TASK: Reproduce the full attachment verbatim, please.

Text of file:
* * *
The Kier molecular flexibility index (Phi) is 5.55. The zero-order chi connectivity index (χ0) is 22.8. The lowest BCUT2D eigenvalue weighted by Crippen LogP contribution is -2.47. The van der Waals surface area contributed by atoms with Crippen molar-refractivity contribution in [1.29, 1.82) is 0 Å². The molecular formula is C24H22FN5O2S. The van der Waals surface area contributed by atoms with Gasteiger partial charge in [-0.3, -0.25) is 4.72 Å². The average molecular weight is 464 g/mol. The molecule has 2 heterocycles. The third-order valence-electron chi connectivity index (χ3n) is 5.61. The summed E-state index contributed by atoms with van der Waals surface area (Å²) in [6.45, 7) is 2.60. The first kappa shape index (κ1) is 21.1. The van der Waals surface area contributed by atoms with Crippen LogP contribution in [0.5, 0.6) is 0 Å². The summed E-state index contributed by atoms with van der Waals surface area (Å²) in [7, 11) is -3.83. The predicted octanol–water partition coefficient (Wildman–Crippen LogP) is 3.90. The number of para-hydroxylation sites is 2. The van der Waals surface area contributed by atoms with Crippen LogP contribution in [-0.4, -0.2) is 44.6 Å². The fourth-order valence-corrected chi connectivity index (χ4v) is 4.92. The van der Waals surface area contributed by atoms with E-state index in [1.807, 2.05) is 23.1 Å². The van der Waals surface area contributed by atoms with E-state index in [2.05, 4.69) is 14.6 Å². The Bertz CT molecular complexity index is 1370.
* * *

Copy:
The Kier molecular flexibility index (Phi) is 5.55. The zero-order chi connectivity index (χ0) is 22.8. The lowest BCUT2D eigenvalue weighted by Crippen LogP contribution is -2.47. The van der Waals surface area contributed by atoms with Crippen molar-refractivity contribution in [1.29, 1.82) is 0 Å². The molecular formula is C24H22FN5O2S. The van der Waals surface area contributed by atoms with Gasteiger partial charge in [-0.3, -0.25) is 4.72 Å². The average molecular weight is 464 g/mol. The molecule has 2 heterocycles. The third-order valence-electron chi connectivity index (χ3n) is 5.61. The summed E-state index contributed by atoms with van der Waals surface area (Å²) in [6.45, 7) is 2.60. The first kappa shape index (κ1) is 21.1. The van der Waals surface area contributed by atoms with Crippen LogP contribution in [0.5, 0.6) is 0 Å². The summed E-state index contributed by atoms with van der Waals surface area (Å²) in [7, 11) is -3.83. The predicted octanol–water partition coefficient (Wildman–Crippen LogP) is 3.90. The number of para-hydroxylation sites is 2. The van der Waals surface area contributed by atoms with Crippen LogP contribution in [-0.4, -0.2) is 44.6 Å². The fourth-order valence-corrected chi connectivity index (χ4v) is 4.92. The van der Waals surface area contributed by atoms with E-state index in [1.807, 2.05) is 23.1 Å². The van der Waals surface area contributed by atoms with E-state index in [2.05, 4.69) is 14.6 Å². The Bertz CT molecular complexity index is 1370.